Sunday, 26 July 2009

Treebank caching and preferences

Pierrette reminded me last week that there was a known problem in treebank caching: when parse preferences change, cached analyses may no longer be valid.

I've just checked in new code which stores the preferences used to create the treebank, and compares them with the current preferences. If the two are different, the treebank is regenerated. It would be nice if we could only regenerate the part that might be affected by the changed preferences, but that's unfortunately very difficult to do.

Monday, 20 July 2009

Regulus for DORIS, continued

I did some more tweaking of the DORIS grammar, and it now covers about 90% of Patrick's corpus. The Nuance grammar it generates is nice and compact (less than 1000 rules), and many of the remaining coverage holes still look easy to solve. As we hoped, this seems to be a good domain for Regulus.

Regulus for DORIS

When I was visiting Melbourne Uni last week, I talked with Patrick Ye about the possibility of using Regulus to provide speech recognition for the DORIS project, which, as he pointed out, is in fact quite similar to SHRD2; in both domains, the basic idea is to find things, pick them up, and move them around. I did indeed find it very easy to use the examples corpus and vocabulary that Patrick sent me to adapt the existing SHRD2 resources, and in just a few hours put together an initial Regulus grammar that could be compiled into a recogniser. The current version of the grammar covers a bit more than 80% of Patrick's corpus, and the recogniser can turn spoken sentences in Australian-accented English into either strings of words or scoped logical forms. For example, here's the representation it produces of "the red book is on the desk":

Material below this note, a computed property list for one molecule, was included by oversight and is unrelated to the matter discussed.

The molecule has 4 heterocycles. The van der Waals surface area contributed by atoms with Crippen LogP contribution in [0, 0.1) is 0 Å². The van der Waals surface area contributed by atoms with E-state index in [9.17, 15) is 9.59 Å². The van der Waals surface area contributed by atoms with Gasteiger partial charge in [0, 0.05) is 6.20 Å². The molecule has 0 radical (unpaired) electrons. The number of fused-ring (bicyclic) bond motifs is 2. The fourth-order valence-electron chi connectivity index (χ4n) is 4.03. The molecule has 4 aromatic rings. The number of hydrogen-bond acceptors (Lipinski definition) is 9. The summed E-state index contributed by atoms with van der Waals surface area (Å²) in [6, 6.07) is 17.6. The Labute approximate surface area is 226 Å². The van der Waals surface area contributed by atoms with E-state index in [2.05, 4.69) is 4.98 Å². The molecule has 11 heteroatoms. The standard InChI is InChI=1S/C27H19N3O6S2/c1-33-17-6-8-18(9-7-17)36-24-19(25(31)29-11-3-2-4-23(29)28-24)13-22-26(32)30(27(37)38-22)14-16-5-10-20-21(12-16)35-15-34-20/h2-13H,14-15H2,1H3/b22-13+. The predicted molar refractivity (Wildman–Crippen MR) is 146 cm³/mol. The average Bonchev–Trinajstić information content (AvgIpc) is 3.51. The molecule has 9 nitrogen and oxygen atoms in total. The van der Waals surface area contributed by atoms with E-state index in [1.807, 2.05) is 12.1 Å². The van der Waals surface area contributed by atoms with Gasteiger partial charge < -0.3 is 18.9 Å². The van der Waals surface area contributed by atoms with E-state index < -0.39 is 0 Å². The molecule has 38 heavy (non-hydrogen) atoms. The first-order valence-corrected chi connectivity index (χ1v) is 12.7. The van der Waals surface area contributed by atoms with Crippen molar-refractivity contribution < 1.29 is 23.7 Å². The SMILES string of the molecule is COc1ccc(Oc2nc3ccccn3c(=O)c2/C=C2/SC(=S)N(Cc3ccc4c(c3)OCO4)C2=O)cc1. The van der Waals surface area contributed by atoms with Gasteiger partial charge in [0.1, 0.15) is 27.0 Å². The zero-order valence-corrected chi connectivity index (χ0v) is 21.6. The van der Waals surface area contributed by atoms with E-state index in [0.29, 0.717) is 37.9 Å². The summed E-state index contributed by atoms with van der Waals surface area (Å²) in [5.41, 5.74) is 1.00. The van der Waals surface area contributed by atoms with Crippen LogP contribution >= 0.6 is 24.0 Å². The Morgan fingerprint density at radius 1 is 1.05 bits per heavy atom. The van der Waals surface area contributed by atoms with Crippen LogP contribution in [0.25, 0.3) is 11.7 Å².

quant(def_sing, A, [[book,A],[color,A,red]],
quant(def_sing, B,

If people want to look at the details, the files are checked in at The interesting ones are the lexicon, at, and the corpus, at

Friday, 10 July 2009

First steps in Bridge system

With help from Cathy Chua, our Bridge expert, I've been putting together a first version of a grammar for the Bridge domain this week. Cathy has been supplying vocabulary and a corpus of examples showing how to use it, and I've used that to build an initial lexicon. The specialized grammar derived from these resources now has a vocabulary of about 220 surface words. Here are some typical utterances it can already handle:

who has the queen of clubs
who bid one no trump
is two clubs a transfer
cover the ten with the jack
can you finesse in diamonds
can you make if spades are four one

We tried compiling a recognizer using the Australian English package, and, with Cathy's Australian voice, recognition is anecdotally quite good. (I have discovered that the difference between British English and Australian English is substantial). We will be adding more coverage over the weekend. Next week, I hope we'll be able to start thinking concretely about how to hook up the Regulus components with BASSINET, Leon Stirling's Bridge program, to produce a first cut at an end-to-end system that can respond to spoken questions and commands.

As we expected, the Bridge domain is quite a lot more more complex than anything we have tried so far in Regulus. It will definitely stretch us!